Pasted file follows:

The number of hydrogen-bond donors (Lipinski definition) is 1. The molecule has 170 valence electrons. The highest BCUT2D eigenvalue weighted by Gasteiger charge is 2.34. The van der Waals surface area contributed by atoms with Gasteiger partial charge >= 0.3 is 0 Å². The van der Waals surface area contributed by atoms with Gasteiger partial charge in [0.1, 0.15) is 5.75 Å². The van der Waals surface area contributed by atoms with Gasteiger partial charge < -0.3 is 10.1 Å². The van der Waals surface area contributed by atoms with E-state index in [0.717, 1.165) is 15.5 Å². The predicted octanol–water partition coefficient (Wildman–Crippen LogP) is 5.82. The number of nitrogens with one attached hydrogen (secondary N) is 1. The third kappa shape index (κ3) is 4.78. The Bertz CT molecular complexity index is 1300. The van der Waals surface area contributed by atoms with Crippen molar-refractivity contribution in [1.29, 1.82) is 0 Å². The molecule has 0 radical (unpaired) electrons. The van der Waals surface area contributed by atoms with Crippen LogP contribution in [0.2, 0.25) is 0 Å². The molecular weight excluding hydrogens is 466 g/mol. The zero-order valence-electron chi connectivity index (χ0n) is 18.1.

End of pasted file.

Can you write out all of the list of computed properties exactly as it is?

The number of hydrogen-bond donors (Lipinski definition) is 1. The molecule has 170 valence electrons. The highest BCUT2D eigenvalue weighted by Gasteiger charge is 2.34. The van der Waals surface area contributed by atoms with Gasteiger partial charge >= 0.3 is 0 Å². The van der Waals surface area contributed by atoms with Gasteiger partial charge in [0.1, 0.15) is 5.75 Å². The van der Waals surface area contributed by atoms with Gasteiger partial charge < -0.3 is 10.1 Å². The van der Waals surface area contributed by atoms with E-state index in [0.717, 1.165) is 15.5 Å². The predicted octanol–water partition coefficient (Wildman–Crippen LogP) is 5.82. The number of nitrogens with one attached hydrogen (secondary N) is 1. The third kappa shape index (κ3) is 4.78. The Bertz CT molecular complexity index is 1300. The van der Waals surface area contributed by atoms with Crippen molar-refractivity contribution in [1.29, 1.82) is 0 Å². The molecule has 0 radical (unpaired) electrons. The van der Waals surface area contributed by atoms with Crippen LogP contribution in [0.2, 0.25) is 0 Å². The molecular weight excluding hydrogens is 466 g/mol. The zero-order valence-electron chi connectivity index (χ0n) is 18.1.